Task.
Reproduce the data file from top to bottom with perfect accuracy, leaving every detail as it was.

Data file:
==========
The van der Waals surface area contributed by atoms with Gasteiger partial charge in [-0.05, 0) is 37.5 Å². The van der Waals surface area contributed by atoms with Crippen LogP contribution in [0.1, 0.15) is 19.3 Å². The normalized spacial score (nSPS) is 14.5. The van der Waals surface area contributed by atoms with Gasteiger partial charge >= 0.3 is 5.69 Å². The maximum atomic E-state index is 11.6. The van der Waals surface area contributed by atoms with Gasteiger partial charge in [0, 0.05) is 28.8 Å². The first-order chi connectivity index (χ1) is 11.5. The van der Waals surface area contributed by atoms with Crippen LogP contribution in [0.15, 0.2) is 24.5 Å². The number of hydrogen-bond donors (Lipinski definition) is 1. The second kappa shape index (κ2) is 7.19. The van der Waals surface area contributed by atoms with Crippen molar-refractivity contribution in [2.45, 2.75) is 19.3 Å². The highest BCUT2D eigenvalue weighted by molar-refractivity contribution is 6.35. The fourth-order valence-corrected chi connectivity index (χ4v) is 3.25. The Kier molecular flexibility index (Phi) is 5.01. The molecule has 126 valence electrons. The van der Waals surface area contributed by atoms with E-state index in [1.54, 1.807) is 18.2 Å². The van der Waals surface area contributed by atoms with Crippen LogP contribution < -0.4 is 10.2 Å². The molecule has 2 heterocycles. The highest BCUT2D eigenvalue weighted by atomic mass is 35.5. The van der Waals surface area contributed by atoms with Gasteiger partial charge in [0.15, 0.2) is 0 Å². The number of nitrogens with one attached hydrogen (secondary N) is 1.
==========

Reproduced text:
The van der Waals surface area contributed by atoms with Gasteiger partial charge in [-0.05, 0) is 37.5 Å². The van der Waals surface area contributed by atoms with Crippen LogP contribution in [0.1, 0.15) is 19.3 Å². The normalized spacial score (nSPS) is 14.5. The van der Waals surface area contributed by atoms with Gasteiger partial charge >= 0.3 is 5.69 Å². The maximum atomic E-state index is 11.6. The van der Waals surface area contributed by atoms with Gasteiger partial charge in [0, 0.05) is 28.8 Å². The first-order chi connectivity index (χ1) is 11.5. The van der Waals surface area contributed by atoms with Crippen LogP contribution in [0.15, 0.2) is 24.5 Å². The number of hydrogen-bond donors (Lipinski definition) is 1. The second kappa shape index (κ2) is 7.19. The van der Waals surface area contributed by atoms with Crippen molar-refractivity contribution in [2.45, 2.75) is 19.3 Å². The highest BCUT2D eigenvalue weighted by molar-refractivity contribution is 6.35. The fourth-order valence-corrected chi connectivity index (χ4v) is 3.25. The Kier molecular flexibility index (Phi) is 5.01. The molecule has 126 valence electrons. The van der Waals surface area contributed by atoms with E-state index in [1.54, 1.807) is 18.2 Å². The van der Waals surface area contributed by atoms with Crippen LogP contribution < -0.4 is 10.2 Å². The molecule has 2 heterocycles. The highest BCUT2D eigenvalue weighted by atomic mass is 35.5. The van der Waals surface area contributed by atoms with Gasteiger partial charge in [0.15, 0.2) is 0 Å². The number of nitrogens with one attached hydrogen (secondary N) is 1.